home equity

HELOC rate almost certain to rise

Don TaylorQuestionDear Dr. Don,
We currently have home equity line of credit loans priced at the prime rate minus 1 percent. What is your guess about where the prime rate is headed? We are watching the rate in The Wall Street Journal every week.

What is the best time to look for a 15-year fixed-rate mortgage to convert our HELOC loans? What are the main factors we should consider before we proceed for applications? Please reply as soon as possible.
-- Narendra Notion

AnswerDear Narendra,
The prime rate as currently structured is 3 percent above the targeted federal funds rate. With the targeted federal funds rate between zero and 0.25 percent, the prime rate is 3.25 percent. Let's face it -- the prime rate isn't going to go lower, it's only a question of when, and how fast, it will go higher.

While the consensus view has the Federal Reserve taking its time in raising the targeted federal funds rate, a 15-year mortgage isn't priced on the federal funds rate; it's priced on the 10-year Treasury note. That security has seen its yield rising over the past few weeks.

You don't have to buy The Wall Street Journal -- you can follow the prime rate using Bankrate's Rate Watch feature. It also makes sense to keep your finger on the pulse of the mortgage market by reading the weekly Mortgage Rate Trend Index. I have my copy delivered as an e-mail every week.

If you plan to be in the house long enough that refinancing to a fixed-rate mortgage makes sense, I wouldn't dawdle in moving forward with refinance. The rate will be higher than your current rate, but you'll be locking in at rates that from a historical perspective, are at or near market lows.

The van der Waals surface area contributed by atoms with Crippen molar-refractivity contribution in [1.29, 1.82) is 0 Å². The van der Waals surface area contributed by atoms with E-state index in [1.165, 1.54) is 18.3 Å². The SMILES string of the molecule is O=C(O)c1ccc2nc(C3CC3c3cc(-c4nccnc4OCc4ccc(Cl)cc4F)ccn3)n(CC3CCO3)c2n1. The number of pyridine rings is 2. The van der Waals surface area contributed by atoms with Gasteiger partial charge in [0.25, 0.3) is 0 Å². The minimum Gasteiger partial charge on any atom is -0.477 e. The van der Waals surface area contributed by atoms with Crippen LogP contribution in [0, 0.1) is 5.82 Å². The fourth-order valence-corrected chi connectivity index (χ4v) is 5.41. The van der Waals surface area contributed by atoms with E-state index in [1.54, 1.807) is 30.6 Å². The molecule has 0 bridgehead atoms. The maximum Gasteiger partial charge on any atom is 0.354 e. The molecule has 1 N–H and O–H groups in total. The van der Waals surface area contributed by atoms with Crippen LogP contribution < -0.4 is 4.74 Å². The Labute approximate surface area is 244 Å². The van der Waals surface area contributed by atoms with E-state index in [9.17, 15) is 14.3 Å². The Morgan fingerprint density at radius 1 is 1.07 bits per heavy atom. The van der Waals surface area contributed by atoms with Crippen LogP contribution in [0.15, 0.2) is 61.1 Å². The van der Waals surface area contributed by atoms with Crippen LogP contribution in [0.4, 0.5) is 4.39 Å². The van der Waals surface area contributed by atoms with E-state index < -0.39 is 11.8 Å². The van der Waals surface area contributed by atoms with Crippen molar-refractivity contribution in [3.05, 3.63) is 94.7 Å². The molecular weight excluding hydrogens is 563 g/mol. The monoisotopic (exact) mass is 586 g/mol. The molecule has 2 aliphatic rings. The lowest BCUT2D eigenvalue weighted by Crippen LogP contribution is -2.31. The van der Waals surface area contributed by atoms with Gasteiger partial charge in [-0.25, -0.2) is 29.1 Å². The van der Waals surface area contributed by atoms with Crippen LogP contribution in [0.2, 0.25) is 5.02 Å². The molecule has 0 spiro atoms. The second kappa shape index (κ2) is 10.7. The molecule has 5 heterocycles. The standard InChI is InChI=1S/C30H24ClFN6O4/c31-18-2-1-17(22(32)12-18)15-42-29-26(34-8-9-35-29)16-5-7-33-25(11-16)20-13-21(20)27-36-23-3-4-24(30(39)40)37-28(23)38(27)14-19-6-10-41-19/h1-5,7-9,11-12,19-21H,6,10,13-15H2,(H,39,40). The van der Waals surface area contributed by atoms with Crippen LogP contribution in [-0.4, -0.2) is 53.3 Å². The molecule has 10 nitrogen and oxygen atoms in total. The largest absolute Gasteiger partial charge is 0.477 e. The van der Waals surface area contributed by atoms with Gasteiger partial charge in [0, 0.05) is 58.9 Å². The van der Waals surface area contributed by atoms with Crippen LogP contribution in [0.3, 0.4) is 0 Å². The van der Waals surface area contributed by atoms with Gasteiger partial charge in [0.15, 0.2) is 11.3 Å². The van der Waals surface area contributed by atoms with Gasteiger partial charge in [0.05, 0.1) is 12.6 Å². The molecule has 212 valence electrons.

If you only plan on being in the house for a year or two, stand pat. Otherwise, move quickly to capture these relatively low fixed rates.

Bankrate's content, including the guidance of its advice-and-expert columns and this Web site, is intended only to assist you with financial decisions. The content is broad in scope and does not consider your personal financial situation. Bankrate recommends that you seek the advice of advisers who are fully aware of your individual circumstances before making any final decisions or implementing any financial strategy. Please remember that your use of this Web site is governed by Bankrate's Terms of Use.

To ask a question of Dr. Don, go to the "Ask the Experts" page, and select one of these topics: "Financing a home," "Saving & Investing" or "Money." Read more Dr. Don columns for additional personal finance advice.

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